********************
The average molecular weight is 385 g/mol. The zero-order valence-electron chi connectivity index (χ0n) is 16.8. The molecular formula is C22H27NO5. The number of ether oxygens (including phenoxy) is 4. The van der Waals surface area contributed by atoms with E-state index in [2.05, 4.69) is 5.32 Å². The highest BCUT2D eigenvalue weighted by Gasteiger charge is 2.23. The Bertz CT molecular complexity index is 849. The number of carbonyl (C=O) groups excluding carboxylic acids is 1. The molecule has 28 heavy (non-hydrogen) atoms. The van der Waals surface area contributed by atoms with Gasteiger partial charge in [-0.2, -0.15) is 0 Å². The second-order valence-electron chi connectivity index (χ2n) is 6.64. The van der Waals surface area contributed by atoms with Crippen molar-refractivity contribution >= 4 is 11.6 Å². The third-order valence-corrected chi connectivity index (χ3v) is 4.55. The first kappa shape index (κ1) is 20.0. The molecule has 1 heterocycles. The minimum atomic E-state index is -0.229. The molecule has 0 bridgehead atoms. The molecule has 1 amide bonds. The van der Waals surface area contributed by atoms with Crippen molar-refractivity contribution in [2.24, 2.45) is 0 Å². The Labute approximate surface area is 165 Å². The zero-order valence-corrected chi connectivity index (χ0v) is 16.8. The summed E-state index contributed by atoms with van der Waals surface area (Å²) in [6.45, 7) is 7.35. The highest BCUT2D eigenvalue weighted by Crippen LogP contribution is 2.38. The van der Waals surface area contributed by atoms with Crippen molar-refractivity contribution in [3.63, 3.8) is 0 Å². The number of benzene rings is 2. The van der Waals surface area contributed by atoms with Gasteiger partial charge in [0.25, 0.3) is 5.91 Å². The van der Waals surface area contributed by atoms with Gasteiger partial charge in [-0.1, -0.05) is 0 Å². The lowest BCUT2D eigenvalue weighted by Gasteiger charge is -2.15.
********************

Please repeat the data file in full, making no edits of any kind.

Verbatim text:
The average molecular weight is 385 g/mol. The zero-order valence-electron chi connectivity index (χ0n) is 16.8. The molecular formula is C22H27NO5. The number of ether oxygens (including phenoxy) is 4. The van der Waals surface area contributed by atoms with E-state index in [2.05, 4.69) is 5.32 Å². The highest BCUT2D eigenvalue weighted by Gasteiger charge is 2.23. The Bertz CT molecular complexity index is 849. The number of carbonyl (C=O) groups excluding carboxylic acids is 1. The molecule has 28 heavy (non-hydrogen) atoms. The van der Waals surface area contributed by atoms with Gasteiger partial charge in [-0.2, -0.15) is 0 Å². The second-order valence-electron chi connectivity index (χ2n) is 6.64. The van der Waals surface area contributed by atoms with Crippen molar-refractivity contribution >= 4 is 11.6 Å². The third-order valence-corrected chi connectivity index (χ3v) is 4.55. The first kappa shape index (κ1) is 20.0. The molecule has 1 heterocycles. The minimum atomic E-state index is -0.229. The molecule has 0 bridgehead atoms. The molecule has 1 amide bonds. The van der Waals surface area contributed by atoms with Crippen molar-refractivity contribution in [2.24, 2.45) is 0 Å². The Labute approximate surface area is 165 Å². The zero-order valence-corrected chi connectivity index (χ0v) is 16.8. The summed E-state index contributed by atoms with van der Waals surface area (Å²) in [6.45, 7) is 7.35. The highest BCUT2D eigenvalue weighted by Crippen LogP contribution is 2.38. The van der Waals surface area contributed by atoms with Crippen molar-refractivity contribution in [3.63, 3.8) is 0 Å². The number of benzene rings is 2. The van der Waals surface area contributed by atoms with Gasteiger partial charge in [0.25, 0.3) is 5.91 Å². The van der Waals surface area contributed by atoms with Gasteiger partial charge in [-0.1, -0.05) is 0 Å². The lowest BCUT2D eigenvalue weighted by Gasteiger charge is -2.15.